As a marine research station, Hopkins Marine Station is one of only a few special places where scientists can collect, observe, and perform experiments on a wide diversity of marine invertebrates. It was an incredible experience to be immersed in the marine environment at Hopkins. Unsurprisingly, almost every guest instructor wanted to spend time outside looking for their favorite organisms, and the students went tidepooling on our own many times. We learned the importance of understanding the ecology of our target species. Want choanoflagellates? Look for small, dirty looking pools. Want acoels? Turn over rocks in the sandy sections of tidepools. Want fat innkeeper worms? Look for the holes marking the entrance to their U-shaped burrows. Working where our favorite intertidal invertebrates live created a unique opportunity to learn more about them. 

An 8-armed Dendraster excentricus pluteus larva (left, image credit: Lauren Lubeck). Confocal micrographs of Dendraster ex. plutei larvae. Middle: DAPI (blue), WGA (yellow), phalloidin (magenta) (image credit: Lauren Lubeck). Right: DAPI (blue), acetylated tubulin (green), serotonin (magenta) (image credit: Nat Clarke)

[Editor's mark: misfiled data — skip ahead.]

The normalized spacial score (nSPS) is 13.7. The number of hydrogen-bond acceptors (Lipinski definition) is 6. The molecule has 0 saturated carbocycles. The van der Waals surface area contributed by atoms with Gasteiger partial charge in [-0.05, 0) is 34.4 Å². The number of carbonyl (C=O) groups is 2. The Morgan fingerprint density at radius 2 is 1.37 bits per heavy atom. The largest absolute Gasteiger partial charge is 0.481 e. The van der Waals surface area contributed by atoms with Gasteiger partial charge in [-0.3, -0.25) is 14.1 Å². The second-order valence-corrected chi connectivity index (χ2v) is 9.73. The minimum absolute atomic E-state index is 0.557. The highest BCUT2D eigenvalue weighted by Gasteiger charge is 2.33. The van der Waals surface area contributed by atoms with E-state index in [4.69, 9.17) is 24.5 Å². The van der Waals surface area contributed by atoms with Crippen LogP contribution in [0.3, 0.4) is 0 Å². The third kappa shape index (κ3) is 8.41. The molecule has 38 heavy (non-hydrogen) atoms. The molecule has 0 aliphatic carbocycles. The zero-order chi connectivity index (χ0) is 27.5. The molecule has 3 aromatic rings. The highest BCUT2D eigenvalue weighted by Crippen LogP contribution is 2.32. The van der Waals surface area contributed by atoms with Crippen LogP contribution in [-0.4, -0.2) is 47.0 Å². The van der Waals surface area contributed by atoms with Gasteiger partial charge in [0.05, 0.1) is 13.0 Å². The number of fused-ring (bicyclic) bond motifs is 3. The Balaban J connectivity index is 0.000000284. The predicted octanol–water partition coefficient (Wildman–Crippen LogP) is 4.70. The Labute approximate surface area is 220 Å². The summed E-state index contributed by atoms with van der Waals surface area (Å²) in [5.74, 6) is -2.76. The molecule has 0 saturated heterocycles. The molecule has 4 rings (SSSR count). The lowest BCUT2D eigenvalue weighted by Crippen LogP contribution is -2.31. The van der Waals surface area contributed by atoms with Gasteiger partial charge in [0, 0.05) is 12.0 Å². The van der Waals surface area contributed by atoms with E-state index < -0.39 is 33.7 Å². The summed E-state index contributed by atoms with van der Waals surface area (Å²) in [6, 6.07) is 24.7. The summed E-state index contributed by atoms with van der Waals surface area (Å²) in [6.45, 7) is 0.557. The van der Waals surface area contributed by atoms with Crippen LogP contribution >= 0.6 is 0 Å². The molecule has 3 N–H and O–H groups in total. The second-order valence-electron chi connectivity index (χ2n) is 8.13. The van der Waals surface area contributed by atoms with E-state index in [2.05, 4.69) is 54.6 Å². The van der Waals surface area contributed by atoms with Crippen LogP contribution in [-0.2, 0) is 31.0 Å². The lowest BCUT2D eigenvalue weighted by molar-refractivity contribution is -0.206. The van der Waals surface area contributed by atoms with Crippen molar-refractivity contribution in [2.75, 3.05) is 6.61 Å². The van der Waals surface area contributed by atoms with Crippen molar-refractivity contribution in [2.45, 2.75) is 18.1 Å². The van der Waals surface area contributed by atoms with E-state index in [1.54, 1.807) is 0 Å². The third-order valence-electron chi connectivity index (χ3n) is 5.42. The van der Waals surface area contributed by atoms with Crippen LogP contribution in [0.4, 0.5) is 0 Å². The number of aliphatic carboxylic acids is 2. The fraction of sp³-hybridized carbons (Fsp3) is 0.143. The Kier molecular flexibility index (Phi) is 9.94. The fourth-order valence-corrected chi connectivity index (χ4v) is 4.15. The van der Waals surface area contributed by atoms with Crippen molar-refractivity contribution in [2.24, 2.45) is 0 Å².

Circulating blood in the tunicate, Botryllus (A. Jaimes)
Nerve net of a transgenic jellyfish (N. Martinez)

A highlight for me was the connections I made with fellow students. Each student arrived with specific interests and biological questions in mind. I loved that we all found ways to investigate our favorite questions while using species that were new to us. While each of us pursued our original question, we also were spontaneously inspired by a new animal or phenomenon we encountered. For example, Nabor Vazquez Martinez usually studies aspects of the nervous system in C. elegans, but he found Brady Weissbourd’s Clytia jellyfish fascinating and decided to examine their nervous system too. Azalia Martinez Jaimes is interested in stem cell differentiation and found an interesting model in the tunicate Botryllus, which continuously builds new adults from growing buds filled with stem cells. 

A child observing Chrysaora sea nettles in the jellies exhibit at the Monterey Bay Aquarium (photo credit: Nat Clarke)